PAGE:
CBS boss Les Moonves became the latest top entertainment executive to extend his reign this week—meaning one of actors’ greatest allies at the executive level in Hollywood will be around for at least the next few years. Moonves has long been a supporter of scripted television and is intensely involved in the development process, according to industry insiders.
Alison Rinzel, a talent manager and former CBS casting executive, said Moonves proved wrong the critics who predicted unscripted shows would come to dominate television.
“Les Moonves has proven that quality scripted programming remains important to television,” Rinzel told Backstage. ”He definitely recognizes its commercial value.
“While at CBS, I witnessed his personal involvement in all casting decisions and his team’s support of actors. Moonves staying in charge of the top network is a good sign that there will continue to be many opportunities in television for talented actors.”
On Oct. 15 the company announced Moonves had agreed to stay on as president and CEO through 2017. The agreement supersedes his previous deal, which was set to expire in 2015.
Sumner Redstone, executive chairman and founder of CBS Corporation, said Moonves was “among the best in all of business.”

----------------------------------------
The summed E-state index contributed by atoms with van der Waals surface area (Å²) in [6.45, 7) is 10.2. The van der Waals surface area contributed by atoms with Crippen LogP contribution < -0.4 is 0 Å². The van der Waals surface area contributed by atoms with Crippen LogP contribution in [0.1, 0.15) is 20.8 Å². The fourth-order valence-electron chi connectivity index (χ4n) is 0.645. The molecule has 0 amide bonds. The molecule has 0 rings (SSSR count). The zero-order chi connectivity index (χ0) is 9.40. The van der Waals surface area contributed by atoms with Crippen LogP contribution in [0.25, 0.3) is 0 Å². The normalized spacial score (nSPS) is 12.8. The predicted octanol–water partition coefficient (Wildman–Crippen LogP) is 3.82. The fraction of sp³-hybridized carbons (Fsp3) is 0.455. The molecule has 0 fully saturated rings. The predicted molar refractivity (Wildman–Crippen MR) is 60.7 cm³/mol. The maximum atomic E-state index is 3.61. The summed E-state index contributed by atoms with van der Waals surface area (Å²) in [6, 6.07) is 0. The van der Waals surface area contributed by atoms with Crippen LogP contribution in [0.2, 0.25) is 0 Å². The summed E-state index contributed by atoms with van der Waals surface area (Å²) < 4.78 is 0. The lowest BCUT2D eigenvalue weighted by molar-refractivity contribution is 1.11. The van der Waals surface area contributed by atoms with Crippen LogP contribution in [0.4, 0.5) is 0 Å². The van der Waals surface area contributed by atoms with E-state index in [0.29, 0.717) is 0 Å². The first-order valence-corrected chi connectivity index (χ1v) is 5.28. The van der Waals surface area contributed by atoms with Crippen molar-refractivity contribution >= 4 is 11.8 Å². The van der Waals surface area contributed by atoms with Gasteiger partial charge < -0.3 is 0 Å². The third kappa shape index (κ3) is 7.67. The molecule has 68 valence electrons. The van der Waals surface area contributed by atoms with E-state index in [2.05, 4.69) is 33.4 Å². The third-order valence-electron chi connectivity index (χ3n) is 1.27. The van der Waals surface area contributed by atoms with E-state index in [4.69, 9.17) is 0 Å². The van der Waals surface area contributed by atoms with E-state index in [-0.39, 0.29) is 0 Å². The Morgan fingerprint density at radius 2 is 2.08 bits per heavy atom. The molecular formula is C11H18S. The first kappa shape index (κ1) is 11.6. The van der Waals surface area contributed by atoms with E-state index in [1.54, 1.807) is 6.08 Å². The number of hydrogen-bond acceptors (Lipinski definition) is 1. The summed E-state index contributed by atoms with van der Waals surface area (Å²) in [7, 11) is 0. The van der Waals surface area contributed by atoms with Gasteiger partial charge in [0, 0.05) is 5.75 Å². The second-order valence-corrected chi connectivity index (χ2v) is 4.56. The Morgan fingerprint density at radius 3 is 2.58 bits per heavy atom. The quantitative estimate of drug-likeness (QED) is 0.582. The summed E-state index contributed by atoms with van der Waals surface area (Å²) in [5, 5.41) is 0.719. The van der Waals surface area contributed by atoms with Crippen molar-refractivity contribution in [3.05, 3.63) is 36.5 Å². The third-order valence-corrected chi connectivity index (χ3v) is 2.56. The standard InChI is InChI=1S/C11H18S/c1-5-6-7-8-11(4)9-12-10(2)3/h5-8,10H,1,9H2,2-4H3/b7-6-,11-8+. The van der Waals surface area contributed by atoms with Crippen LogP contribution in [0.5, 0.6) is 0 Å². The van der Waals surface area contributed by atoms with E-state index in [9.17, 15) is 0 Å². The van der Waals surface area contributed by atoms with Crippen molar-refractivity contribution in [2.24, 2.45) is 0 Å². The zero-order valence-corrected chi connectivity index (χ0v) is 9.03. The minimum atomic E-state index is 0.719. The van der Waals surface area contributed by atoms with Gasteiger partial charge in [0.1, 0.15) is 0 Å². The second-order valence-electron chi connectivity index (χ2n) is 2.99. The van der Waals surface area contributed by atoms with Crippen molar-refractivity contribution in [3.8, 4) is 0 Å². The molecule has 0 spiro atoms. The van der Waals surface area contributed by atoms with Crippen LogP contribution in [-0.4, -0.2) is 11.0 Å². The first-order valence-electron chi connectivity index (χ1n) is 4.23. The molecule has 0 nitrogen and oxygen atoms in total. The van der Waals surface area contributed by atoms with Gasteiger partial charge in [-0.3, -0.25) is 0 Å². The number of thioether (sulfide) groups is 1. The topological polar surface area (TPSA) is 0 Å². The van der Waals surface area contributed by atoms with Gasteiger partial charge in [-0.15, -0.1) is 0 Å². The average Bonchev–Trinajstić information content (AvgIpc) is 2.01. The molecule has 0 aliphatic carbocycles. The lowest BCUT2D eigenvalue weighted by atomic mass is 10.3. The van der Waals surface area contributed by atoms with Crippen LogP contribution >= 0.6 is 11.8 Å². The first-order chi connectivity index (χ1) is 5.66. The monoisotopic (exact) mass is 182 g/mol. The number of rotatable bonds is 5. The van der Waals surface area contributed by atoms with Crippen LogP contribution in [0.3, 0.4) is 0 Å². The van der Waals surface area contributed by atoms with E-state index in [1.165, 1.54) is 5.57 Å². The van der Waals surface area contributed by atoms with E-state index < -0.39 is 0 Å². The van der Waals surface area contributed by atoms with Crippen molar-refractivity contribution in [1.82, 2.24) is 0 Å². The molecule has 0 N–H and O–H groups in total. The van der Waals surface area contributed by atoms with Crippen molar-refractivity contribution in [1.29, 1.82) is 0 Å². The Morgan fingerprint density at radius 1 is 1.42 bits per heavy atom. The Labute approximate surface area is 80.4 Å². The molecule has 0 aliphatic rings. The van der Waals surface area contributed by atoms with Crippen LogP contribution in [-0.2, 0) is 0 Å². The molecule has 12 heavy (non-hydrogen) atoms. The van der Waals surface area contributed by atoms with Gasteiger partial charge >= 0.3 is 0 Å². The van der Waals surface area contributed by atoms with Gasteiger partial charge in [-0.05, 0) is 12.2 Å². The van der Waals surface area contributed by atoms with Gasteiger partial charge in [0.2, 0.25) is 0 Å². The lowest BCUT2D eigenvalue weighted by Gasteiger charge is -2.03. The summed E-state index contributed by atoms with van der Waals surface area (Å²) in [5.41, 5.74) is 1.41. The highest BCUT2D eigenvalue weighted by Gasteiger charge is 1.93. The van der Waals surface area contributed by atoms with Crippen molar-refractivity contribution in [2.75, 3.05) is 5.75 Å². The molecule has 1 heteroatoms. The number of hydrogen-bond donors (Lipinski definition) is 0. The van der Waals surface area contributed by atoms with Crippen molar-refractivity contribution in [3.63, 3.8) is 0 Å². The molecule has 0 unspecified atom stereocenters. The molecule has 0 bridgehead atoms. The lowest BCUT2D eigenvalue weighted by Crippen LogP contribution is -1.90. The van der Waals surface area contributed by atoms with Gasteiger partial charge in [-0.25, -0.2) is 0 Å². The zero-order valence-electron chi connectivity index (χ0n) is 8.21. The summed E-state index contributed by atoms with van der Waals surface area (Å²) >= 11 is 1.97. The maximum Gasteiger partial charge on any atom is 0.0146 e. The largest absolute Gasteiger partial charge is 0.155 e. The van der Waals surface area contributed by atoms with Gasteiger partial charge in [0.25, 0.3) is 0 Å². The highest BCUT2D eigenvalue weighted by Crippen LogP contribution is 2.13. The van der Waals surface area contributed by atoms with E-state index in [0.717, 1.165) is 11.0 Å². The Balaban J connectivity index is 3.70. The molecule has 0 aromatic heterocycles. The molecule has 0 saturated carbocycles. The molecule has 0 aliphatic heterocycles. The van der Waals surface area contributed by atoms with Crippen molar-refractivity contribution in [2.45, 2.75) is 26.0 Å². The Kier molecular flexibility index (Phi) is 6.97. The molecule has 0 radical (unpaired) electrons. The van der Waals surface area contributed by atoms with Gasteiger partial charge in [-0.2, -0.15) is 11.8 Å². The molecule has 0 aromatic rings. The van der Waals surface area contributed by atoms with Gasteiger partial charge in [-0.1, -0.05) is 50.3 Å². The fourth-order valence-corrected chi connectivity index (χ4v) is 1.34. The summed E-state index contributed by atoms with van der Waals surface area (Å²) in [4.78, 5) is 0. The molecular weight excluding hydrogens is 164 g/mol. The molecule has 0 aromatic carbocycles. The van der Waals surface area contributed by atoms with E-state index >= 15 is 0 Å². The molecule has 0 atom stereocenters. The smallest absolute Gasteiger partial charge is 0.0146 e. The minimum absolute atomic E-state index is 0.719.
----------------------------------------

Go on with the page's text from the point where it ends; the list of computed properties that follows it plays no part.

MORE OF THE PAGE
“This agreement secures the Company even further into the future, and it also further aligns and strengthens the interests of the chief executive with those of our shareholders,” Redstone said in a statement.” I look forward to all Leslie will continue to do as the genius that he is.”
Moonves, who came to CBS in 1995 as president of entertainment, said in the same statement that he felt proud of his work and was “enthusiastic” about the future.
“I am very gratified that my relationship with CBS will continue into the future, and I look forward to building on all of the exciting opportunities that lie ahead,” he said.
Under the terms of the agreement, Moonves’ salary will remain at its current level and he will remain eligible for an annual performance-based bonus and receive equity-based compensation tied to the performance of the company’s stock, according to a press release.
At the end of his new term, Moonves has the option of becoming an executive adviser to the company for an additional four years as well as forming a production company under CBS’s auspices.